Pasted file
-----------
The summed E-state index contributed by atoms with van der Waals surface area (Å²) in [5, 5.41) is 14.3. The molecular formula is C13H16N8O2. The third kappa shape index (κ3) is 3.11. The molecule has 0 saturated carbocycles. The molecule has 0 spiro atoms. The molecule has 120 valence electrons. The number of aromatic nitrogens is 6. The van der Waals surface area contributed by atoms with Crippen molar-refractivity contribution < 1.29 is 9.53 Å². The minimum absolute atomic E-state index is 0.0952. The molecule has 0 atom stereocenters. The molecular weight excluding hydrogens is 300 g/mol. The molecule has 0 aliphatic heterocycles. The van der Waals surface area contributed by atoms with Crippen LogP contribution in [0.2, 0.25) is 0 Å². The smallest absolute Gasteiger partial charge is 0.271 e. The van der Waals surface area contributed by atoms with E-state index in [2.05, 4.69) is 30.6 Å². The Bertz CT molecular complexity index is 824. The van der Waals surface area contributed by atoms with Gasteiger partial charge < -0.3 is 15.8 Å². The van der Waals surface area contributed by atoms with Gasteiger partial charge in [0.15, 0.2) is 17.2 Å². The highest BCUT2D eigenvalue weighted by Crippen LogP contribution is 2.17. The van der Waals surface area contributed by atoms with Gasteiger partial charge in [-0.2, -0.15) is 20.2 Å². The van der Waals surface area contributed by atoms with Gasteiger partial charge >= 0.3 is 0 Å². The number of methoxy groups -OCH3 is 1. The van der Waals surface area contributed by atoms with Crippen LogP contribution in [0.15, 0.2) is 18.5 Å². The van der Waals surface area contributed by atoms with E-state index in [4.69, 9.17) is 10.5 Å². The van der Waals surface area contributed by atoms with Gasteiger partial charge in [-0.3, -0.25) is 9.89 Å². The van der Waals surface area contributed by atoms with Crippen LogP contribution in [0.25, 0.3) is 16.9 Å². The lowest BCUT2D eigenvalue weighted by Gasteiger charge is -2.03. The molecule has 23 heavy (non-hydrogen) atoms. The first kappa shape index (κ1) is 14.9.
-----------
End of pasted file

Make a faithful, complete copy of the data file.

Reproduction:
The summed E-state index contributed by atoms with van der Waals surface area (Å²) in [5, 5.41) is 14.3. The molecular formula is C13H16N8O2. The third kappa shape index (κ3) is 3.11. The molecule has 0 saturated carbocycles. The molecule has 0 spiro atoms. The molecule has 120 valence electrons. The number of aromatic nitrogens is 6. The van der Waals surface area contributed by atoms with Crippen molar-refractivity contribution < 1.29 is 9.53 Å². The minimum absolute atomic E-state index is 0.0952. The molecule has 0 atom stereocenters. The molecular weight excluding hydrogens is 300 g/mol. The molecule has 0 aliphatic heterocycles. The van der Waals surface area contributed by atoms with Crippen LogP contribution in [0.2, 0.25) is 0 Å². The smallest absolute Gasteiger partial charge is 0.271 e. The van der Waals surface area contributed by atoms with E-state index in [2.05, 4.69) is 30.6 Å². The Bertz CT molecular complexity index is 824. The van der Waals surface area contributed by atoms with Gasteiger partial charge < -0.3 is 15.8 Å². The van der Waals surface area contributed by atoms with Gasteiger partial charge in [0.15, 0.2) is 17.2 Å². The highest BCUT2D eigenvalue weighted by Crippen LogP contribution is 2.17. The van der Waals surface area contributed by atoms with Gasteiger partial charge in [-0.2, -0.15) is 20.2 Å². The van der Waals surface area contributed by atoms with Gasteiger partial charge >= 0.3 is 0 Å². The number of methoxy groups -OCH3 is 1. The van der Waals surface area contributed by atoms with Crippen LogP contribution in [0.15, 0.2) is 18.5 Å². The van der Waals surface area contributed by atoms with E-state index in [4.69, 9.17) is 10.5 Å². The van der Waals surface area contributed by atoms with Gasteiger partial charge in [-0.3, -0.25) is 9.89 Å². The van der Waals surface area contributed by atoms with Crippen LogP contribution in [0.25, 0.3) is 16.9 Å². The lowest BCUT2D eigenvalue weighted by Gasteiger charge is -2.03. The molecule has 23 heavy (non-hydrogen) atoms. The first kappa shape index (κ1) is 14.9.